In re Winship, 397 U.S. 358 (90 S.Ct. 1068, 25 L.Ed.2d 368) (1970), decided four-and-one-half years before the first of respondents' trials, laid the basis for their constitutional claim. In Winship we held that "the Due Process Clause protects the accused against conviction except upon proof beyond a reasonable doubt of every fact necessary to constitute the crime with which he is charged." Id., at 364 (90 S.Ct. at 1072). During the five years following this decision, dozens of defendants relied upon this language to challenge the constitutionality of rules requiring them to bear a burden of proof. (Footnote citing numerous state and federal opinions omitted.) In most of these cases, the defendants' claims countered well-established principles of law. Nevertheless, numerous courts agreed that the Due Process Clause requires the prosecution to bear the burden of disproving certain affirmative defenses. In light of this activity, we cannot say that respondents lacked the tools to construct their constitutional claim.42
42. Respondent Isaac even had the benefit of our opinion in Mullaney v. Wilbur, supra, decided three months before his trial. In Mullaney we invalidated a Maine practice requiring criminal defendants to negate malice by proving that they acted in the heat of passion. We thus explicitly acknowledged the link between Winship and constitutional limits on assignments of the burden of proof.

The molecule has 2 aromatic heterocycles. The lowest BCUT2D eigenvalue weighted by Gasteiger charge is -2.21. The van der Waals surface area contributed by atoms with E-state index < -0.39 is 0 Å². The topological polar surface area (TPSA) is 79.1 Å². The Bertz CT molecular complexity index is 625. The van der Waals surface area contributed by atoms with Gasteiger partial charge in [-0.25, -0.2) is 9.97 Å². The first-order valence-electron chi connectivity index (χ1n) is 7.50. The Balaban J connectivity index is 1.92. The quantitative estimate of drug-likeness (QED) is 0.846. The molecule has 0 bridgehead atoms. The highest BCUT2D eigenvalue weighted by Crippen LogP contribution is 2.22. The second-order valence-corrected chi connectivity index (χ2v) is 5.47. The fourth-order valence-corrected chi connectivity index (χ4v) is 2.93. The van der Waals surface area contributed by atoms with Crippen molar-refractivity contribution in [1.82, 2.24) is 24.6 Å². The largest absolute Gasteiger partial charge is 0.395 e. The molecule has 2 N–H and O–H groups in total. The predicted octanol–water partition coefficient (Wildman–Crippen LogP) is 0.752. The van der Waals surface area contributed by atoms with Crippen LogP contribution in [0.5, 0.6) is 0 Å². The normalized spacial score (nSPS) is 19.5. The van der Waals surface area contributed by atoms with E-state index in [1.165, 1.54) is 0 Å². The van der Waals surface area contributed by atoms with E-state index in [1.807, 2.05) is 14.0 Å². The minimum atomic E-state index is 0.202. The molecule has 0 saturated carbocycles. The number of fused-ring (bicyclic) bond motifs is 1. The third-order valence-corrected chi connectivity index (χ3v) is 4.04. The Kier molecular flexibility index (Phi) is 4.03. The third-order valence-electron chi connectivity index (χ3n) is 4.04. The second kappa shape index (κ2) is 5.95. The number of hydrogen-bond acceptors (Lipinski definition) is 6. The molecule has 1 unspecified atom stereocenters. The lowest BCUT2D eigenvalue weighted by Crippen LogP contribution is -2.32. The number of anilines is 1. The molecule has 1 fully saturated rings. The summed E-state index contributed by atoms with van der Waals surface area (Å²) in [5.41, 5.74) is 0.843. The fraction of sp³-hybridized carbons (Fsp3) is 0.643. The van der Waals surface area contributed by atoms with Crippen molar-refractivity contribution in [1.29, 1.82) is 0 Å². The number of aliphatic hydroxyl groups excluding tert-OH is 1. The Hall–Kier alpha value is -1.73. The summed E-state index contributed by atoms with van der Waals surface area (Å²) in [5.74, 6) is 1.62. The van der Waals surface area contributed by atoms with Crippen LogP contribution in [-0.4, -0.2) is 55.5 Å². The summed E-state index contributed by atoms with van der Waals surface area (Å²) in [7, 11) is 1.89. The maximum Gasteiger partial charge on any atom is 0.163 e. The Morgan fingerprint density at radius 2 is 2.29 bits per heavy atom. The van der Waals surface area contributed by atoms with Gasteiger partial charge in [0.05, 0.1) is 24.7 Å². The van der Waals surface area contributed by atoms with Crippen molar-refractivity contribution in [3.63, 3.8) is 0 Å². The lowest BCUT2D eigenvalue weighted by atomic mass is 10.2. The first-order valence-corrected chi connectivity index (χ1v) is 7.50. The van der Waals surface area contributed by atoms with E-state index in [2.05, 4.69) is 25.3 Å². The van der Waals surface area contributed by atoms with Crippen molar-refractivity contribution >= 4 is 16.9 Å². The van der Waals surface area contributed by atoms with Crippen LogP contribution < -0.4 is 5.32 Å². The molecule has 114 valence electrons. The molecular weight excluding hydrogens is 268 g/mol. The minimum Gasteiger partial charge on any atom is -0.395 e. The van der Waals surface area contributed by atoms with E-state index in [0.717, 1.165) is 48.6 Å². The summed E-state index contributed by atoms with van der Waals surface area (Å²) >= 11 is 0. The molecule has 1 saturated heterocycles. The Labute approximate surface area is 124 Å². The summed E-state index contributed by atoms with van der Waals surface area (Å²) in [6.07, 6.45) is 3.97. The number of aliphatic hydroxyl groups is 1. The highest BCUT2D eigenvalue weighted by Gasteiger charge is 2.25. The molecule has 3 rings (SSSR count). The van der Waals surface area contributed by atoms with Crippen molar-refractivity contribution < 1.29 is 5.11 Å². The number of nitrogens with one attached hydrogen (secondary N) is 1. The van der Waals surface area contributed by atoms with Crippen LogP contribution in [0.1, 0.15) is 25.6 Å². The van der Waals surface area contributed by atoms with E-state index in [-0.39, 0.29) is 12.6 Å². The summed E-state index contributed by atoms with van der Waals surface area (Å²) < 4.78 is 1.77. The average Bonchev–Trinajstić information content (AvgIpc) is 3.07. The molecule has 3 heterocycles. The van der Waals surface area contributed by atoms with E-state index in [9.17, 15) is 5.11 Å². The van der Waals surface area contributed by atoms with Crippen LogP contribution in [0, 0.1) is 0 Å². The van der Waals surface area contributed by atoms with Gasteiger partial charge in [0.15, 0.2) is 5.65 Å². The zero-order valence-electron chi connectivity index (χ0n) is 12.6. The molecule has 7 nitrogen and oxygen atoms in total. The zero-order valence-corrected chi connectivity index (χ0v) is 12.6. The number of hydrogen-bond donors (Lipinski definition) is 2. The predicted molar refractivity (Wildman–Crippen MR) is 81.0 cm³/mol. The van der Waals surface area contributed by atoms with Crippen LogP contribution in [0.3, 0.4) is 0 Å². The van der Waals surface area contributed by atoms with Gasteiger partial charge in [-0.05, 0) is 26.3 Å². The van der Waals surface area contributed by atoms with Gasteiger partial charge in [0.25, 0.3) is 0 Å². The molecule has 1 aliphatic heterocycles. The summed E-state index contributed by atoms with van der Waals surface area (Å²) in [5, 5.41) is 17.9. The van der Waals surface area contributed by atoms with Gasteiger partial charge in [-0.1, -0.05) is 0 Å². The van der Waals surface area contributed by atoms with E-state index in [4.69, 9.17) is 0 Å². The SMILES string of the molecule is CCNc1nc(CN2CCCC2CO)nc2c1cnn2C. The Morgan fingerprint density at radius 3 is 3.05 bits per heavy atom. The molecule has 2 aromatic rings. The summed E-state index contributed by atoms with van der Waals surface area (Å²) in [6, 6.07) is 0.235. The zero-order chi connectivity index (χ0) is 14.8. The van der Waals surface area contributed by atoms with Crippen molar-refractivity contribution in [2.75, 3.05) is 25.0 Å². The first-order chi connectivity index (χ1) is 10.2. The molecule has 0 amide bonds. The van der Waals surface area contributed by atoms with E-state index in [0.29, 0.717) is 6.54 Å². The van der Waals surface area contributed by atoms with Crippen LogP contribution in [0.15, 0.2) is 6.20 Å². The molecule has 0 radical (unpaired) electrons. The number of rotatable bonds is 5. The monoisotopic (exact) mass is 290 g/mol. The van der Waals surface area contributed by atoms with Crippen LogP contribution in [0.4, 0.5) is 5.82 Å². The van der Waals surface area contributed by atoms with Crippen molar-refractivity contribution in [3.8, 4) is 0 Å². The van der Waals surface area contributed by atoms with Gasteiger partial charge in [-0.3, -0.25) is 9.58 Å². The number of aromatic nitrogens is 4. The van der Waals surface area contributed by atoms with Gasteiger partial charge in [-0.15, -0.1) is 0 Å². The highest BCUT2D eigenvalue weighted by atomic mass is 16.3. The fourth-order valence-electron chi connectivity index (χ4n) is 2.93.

We do not suggest that every astute counsel would have relied upon Winship to assert the unconstitutionality of a rule saddling criminal defendants with the burden of proving an affirmative defense. Every trial presents a myriad of possible claims. Counsel might have overlooked or chosen to omit respondents' due process argument while pursuing other avenues of defense. We have long recognized, however, that the Constitution guarantees criminal defendants only a fair trial and a competent attorney. It does not insure that defense counsel will recognize and raise every conceivable constitutional claim. Where the basis of a constitutional claim is available, and other defense counsel have perceived and litigated that claim, the demands of comity and finality counsel against labelling alleged unawareness of the objection as cause for a procedural default.
Id. --- U.S. at ---- - ----, 102 S.Ct. at 1572-74 (footnotes omitted except as indicated).
In this case, the district court found that defense counsel was unaware of the Supreme Court's decision in Mullaney v. Wilbur, 421 U.S. 684, 95 S.Ct. 1881, 44 L.Ed.2d 508 (1975), a decision which we noted in Dietz v. Solem, supra, 640 F.2d at 132, had been issued approximately five months prior to Dietz's trial. The question which must then be addressed following Engle v. Isaac is whether at the time of Dietz's trial, and in regard to the intent instruction given, there was then available the basis for a constitutional claim and whether other defense counsel had perceived and litigated that claim.